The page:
In relation with the use of peptides as antigens for the standardization of methods for antibody detection, several evidence has been published. Woo et al.35, developed an ELISA test for IgM and IgG antibody detection against the Spike and Nucleocapsid protein of SARS-CoV. Whereas, during the COVID-19 pandemic the use of antigenic epitopes derived from the structural proteins of the SARS-CoV-2 (Spike, Nucleocapsid, Membrane and Envelope) have been employed as antigens for the standardization of novel ELISA methods with high sensitivity (91.4%) and specificity (83.7%)36. In another study performed by Polvere et al., reported ten predicted peptides derived from the S, M and N proteins of SARS-CoV-2, of which, seven were tested by ELISA the reactivity to a panel of serum samples from twenty-four COVID-19 convalescents patients. Results showed differences in the reactivity to selected peptides ranging from the recognition to only one peptide to all seven peptides37. The ELISA method used in this study has several similarities with the aforementioned examples, thus providing evidence about the potential clinical utility of the reported peptides in the standardization of an ELISA method.

Although all peptides could be used as antigens for the search for antibodies against SARS-CoV-2, not all of them could be used for humoral immune response induction. The RBD3 peptide was the only peptide that induced a humoral immune response by itself, and the mixture of peptides could induce an immune response due to the increased complexity and molecular weight of the combined peptides. The RBD3 peptide is highly conserved in VOCs Alpha, Beta, Gamma and Omicron, therefore the serum derived from the immunized rabbits could be used for analysis of neutralizing activity against these VOCs. A notable result was that the RBD4 peptide that contains N501Y (and three additional amino acid changes in the Omicron variant), did not induce humoral immune response in rabbits, but was recognized by the serum samples derived from patients.

Positive immune response induction in rabbits and the recognition of peptides by serum samples derived from COVID-19 patients provide evidence regarding the interaction of selected peptides with MHC molecules, T cell response, and B cell activation. The use of synthetic peptides for immune response induction has the advantage that polyclonal antiserum in theory will be as specific as monoclonal antibody but much easier to produce, and synthetic peptides are cheaper and less time-consuming to produce than the synthesis of other antigens, such as recombinant proteins38. Some experiments still need to be performed to assess the clinical application of peptides as antigens (for serosurveillance of VOCs) or in the production of antibodies for antigen detection; however, our preliminary results provide not only in silico approaches (localization in 2D and 3D structure, post-translational modifications and analysis of VOC) but also experimental data comparing peptides to the full-length protein. In addition, we provide a list of seventeen other peptides that could be tested with several applications, such as immunoassay development, antibody production or vaccine candidates.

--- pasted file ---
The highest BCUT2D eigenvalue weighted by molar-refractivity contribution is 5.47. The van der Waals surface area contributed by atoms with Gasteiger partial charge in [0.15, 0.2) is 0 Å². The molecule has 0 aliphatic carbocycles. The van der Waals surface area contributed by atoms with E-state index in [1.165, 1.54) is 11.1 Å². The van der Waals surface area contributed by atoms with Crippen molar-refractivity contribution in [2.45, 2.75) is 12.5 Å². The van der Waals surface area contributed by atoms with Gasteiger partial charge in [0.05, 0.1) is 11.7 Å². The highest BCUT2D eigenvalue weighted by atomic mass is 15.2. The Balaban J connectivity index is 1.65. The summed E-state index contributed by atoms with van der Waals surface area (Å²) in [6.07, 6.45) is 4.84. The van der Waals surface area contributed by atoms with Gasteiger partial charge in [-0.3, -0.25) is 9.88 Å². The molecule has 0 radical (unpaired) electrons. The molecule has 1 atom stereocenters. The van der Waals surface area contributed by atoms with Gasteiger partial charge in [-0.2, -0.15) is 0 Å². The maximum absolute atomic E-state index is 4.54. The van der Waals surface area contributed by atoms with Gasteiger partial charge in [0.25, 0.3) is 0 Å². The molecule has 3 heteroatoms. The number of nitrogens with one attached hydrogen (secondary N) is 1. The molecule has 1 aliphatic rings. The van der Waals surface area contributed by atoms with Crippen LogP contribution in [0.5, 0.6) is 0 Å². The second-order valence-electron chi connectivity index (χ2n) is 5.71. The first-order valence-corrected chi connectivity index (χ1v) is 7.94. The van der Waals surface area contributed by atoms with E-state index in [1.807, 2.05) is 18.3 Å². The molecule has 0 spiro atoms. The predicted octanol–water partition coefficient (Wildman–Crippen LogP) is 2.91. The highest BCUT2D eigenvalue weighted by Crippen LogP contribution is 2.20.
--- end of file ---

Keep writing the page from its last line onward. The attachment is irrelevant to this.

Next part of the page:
Experimental procedures to be performed include the standardization of ELISA methods using reported peptides for antibody detection in vaccinated or infected patients (with circulating VOC or new variants) or the recognition of native protein using serum derived from immunized rabbits. In conclusion, this work provides evidence regarding the potential utility of MAP8 peptides selected based on in silico analysis of the primary amino acid structure of the spike glycoprotein and nucleocapsid protein of SARS-CoV-2 for the standardization of novel immunoassays for antibody detection in serum samples of COVID-19 patients and vaccinated individuals or for antibody production in animal models that can be used for the detection of antigens in infected individuals.

Materials and methods

In silico analysis

First, we downloaded the amino acid sequences of the S (access number QJX59884.1) and N (access number QJX60131.1) proteins of SARS-CoV-2 from the NCBI protein database ( The amino acid sequence of the S protein was divided into two segments: S1 (14–685) and S2 (686–1273). In S1, subdivision was performed as S1 NTD (N-terminal domain) from amino acids 14–305 and S1 receptor binding domain (RBD) from amino acids 319–685. Considering the importance of the S1 domain during SARS-CoV-2 infection, immune response, and diagnosis, most of our efforts were allocated to analyzing this specific region, although our analysis also included the S2 domain.